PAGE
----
It’s looking like its gonna be a Krampus Christmas!! Previously I reviewed the horror short, NIGHT OF THE KRAMPUS, a family-friendly supernatural short film. But in Jason Hull’s KRAMPUS: THE CHRISTMAS DEVIL, we lose the kid-friendly angle and delve into some pretty dark territory as we get another view of this classic Christmas demon.
The film starts in 1983 with the Krampus throwing a burlap sack with a child in it into a frozen lake. The little kid is Jeremy (Jared Sidun) and we see his parents at home worried about him “ending up like the others.” We skip to the present and find that little Jeremy survived his ordeal with the Krampus and has grown up (played by A.J. Leslie) to be a police detective, obsessed with what happened to him all those years ago. Jeremy knows what kidnapped and attempted to kill him wasn’t human but he doesn’t make it a habit of telling that to everyone he meets. Every year around the holiday season Jeremy gets a little agitated and notices that the amount of missing and murdered children goes up exponentially. He’s also taken it upon himself to head up the investigation into these cases. Jeremy convinces Captain Farabee (Richard Goteri) that kids are going to keep disappearing and turning up dead unless they put some serious man hours into the case. So Jeremy’s cop buddies Bob (Jay Dobyns) and John (Jeremy Sidun) are assigned to the case and the three vow to hunt down and either bring into custody or kill who or whatever is responsible for the disappearance of all those kids.
I gotta give a lot of credit to writer-director Jason Hull for going the serious route here. Nothing is played over the top and the story is written in such a way that makes all this seem quite plausible. The main characters are written well, as we get good insight into the motives behind all of Jeremy’s actions. Some of the other secondary characters are simply in it to be Krampus fodder and aren’t developed at all. But that’s okay … every good horror film needs victims!! The story also flows along nicely as the three detectives get an early jump on Krampus and track him down to his lair. Things don’t go well for the detectives on their first meeting and although they now know where to find the Krampus, they aren’t any closer to taking him down.
What I also enjoyed in KRAMPUS: THE CHRISTMAS DEVIL is something we didn’t get in NIGHT OF THE KRAMPUS … dark material. Hull isn’t afraid to explore the darker side of the Krampus legend. Krampus is essentially the Yin to Santa’s Yang. Santa rewards the good kids and Krampus punishes the bad kids. Hull doesn’t pull any punches as we see kids being kidnapped and killed, and we even get a rather chilling image of Santa as Krampus’ handler who gives him the list of the naughty kids to focus on. This, though, is one area I would’ve liked to have seen in a little more detail. Hull could have gone into Krampus’ methodology for determining and his criteria for what a “naughty” kid is. There seems to be no hierarchy of ‘naughtiness,’ but then when Santa shows up he tells Krampus to focus on the really naughty kids. At the top of the list is none other than Jeremy’s teenage daughter, Heather (Samantha Hoepfl). She makes the top of Krampus’ list and becomes it’s sole focus which only adds to the tension between it and Jeremy.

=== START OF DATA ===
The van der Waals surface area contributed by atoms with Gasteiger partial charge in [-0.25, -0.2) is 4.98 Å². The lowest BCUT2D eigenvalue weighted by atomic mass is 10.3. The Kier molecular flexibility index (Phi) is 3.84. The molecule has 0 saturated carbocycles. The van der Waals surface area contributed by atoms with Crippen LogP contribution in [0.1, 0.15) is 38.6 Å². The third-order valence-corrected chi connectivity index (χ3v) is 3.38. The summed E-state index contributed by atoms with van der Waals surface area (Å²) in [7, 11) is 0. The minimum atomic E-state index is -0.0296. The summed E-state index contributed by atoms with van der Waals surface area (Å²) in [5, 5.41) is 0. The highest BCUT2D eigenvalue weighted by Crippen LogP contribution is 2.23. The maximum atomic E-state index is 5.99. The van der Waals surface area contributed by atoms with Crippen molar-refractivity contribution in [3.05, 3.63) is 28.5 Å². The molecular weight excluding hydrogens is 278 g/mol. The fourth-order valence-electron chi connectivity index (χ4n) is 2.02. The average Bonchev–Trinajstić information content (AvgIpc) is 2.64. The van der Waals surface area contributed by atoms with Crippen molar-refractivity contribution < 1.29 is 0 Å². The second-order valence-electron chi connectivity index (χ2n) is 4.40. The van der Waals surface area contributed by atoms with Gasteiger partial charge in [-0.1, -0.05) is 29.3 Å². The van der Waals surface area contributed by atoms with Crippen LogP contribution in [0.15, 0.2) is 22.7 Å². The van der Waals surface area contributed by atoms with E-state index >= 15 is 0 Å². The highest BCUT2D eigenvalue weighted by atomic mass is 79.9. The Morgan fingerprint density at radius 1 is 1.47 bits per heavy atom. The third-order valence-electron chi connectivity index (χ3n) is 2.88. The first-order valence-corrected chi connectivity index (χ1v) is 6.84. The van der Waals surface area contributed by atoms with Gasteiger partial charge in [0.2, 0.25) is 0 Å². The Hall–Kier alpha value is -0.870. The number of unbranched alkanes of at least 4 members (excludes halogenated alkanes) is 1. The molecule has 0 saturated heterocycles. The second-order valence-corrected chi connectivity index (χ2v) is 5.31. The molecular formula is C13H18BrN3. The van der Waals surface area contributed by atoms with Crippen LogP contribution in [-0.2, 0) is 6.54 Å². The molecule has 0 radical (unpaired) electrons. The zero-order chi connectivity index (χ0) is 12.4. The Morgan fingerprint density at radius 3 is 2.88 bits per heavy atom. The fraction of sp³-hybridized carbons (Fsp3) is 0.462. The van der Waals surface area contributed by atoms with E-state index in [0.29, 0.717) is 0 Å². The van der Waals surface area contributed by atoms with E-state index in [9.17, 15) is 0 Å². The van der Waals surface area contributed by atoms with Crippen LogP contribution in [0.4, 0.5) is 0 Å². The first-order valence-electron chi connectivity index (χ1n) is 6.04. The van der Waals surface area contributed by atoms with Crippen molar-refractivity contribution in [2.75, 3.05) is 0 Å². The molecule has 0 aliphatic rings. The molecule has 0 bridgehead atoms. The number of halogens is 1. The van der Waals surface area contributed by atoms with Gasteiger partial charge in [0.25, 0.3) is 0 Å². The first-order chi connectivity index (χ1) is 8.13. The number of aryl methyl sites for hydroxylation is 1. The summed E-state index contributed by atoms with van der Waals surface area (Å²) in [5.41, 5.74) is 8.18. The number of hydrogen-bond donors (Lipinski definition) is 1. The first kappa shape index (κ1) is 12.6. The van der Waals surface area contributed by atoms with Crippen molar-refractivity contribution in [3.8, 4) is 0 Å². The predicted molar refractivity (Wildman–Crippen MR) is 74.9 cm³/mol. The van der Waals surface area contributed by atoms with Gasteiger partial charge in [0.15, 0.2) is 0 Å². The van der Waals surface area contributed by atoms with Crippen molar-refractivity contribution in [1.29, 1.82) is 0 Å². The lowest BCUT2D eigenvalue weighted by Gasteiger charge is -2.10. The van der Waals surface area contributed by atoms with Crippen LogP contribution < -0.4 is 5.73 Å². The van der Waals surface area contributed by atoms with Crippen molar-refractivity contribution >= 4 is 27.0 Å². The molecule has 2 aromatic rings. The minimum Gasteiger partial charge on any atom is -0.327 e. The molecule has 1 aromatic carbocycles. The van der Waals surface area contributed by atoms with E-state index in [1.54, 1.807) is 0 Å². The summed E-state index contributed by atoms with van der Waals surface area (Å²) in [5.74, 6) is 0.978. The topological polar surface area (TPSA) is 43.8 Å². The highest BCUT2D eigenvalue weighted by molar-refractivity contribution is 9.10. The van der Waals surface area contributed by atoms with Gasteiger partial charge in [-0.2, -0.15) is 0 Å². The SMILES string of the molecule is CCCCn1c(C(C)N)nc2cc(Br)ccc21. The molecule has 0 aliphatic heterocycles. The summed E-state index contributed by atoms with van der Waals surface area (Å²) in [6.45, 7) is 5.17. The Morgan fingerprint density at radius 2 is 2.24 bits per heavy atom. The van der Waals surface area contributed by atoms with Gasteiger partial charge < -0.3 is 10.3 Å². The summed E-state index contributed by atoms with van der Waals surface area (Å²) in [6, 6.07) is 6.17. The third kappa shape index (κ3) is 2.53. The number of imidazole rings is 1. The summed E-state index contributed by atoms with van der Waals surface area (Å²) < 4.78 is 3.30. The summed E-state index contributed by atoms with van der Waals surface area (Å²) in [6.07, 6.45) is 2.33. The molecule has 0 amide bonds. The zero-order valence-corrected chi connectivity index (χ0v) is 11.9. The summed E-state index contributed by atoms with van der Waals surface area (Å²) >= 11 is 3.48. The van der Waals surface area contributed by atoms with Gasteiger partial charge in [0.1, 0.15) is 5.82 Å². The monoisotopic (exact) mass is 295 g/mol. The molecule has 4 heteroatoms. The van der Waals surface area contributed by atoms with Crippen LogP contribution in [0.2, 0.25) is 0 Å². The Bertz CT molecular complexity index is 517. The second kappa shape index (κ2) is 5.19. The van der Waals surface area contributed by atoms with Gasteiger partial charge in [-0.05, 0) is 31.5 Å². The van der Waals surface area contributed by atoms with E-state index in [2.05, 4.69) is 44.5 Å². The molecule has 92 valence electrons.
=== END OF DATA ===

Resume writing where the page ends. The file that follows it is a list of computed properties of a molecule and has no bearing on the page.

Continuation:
Hull also makes great use out of the Northwestern Pennsylvania landscape. KRAMPUS was filmed in Erie, PA and Hull makes the most out of the snowy, cold location. When Jeremy, Bob, and John are tracking down Krampus, the landscape becomes just as much an adversary as Krampus is. The deep snow and bitter cold make their journey all the more harrowing and really adds to the tension.
The acting is pretty solid all around with a few instances of overacting. There’s also a subplot where a violent criminal Jeremy put in jail has been released on a technicality. The criminal, Brian Hatt, is played by genre favorite Bill Oberst Jr. Oberst brings such an intensity to his character that he had me double checking the locks on my front and back doors before I went to bed that night!! Oberst only shows up in the final act but easily steals the show with his performance.
Overall KRAMPUS: THE CHRISTMAS DEVIL is a fun and welcome addition to my growing list of Holiday Horror Films. Aside from some minor acting problems there’s little bad to say about this one. There was a scene in the local bar where the other cops gang up on and beat the s**t out of Jeremy that didn’t work for me. I just didn’t buy the motivation for a vicious attack on a fellow officer. Another problem I had was a minor scripting issue. We’re led to believe that Heather, Jeremy’s daughter, is the naughtiest kid in town. So naughty, in fact, that Santa doesn’t want Krampus focusing on any other kids besides Heather. It’s also implied that Heather has some serious psychological issues. But we never get any other details or examples of Heather’s “naughtiness.” We really only see Heather in the final act after Oberst’s Brian Hatt shows up at Jeremy’s house with a few cronies. We see what Heather is capable of but it’s never clear exactly how messed up (i.e., naughty) she really is.
These are all minor issues I have with this film. I had a really fun time with KRAMPUS: THE CHRISTMAS DEVIL and recommend it to everyone who’s looking for a fun, dark, and at times gory Holiday Horror treat.
Director: Jason Hull (& writer, executive producer, editor, & cinematographer)
Plot: 3.5 out of 5 stars
Gore: 4.5 out of 10 skulls
Zombie Mayhem: 0 out of 5 brains
Reviewed by Scott Shoyer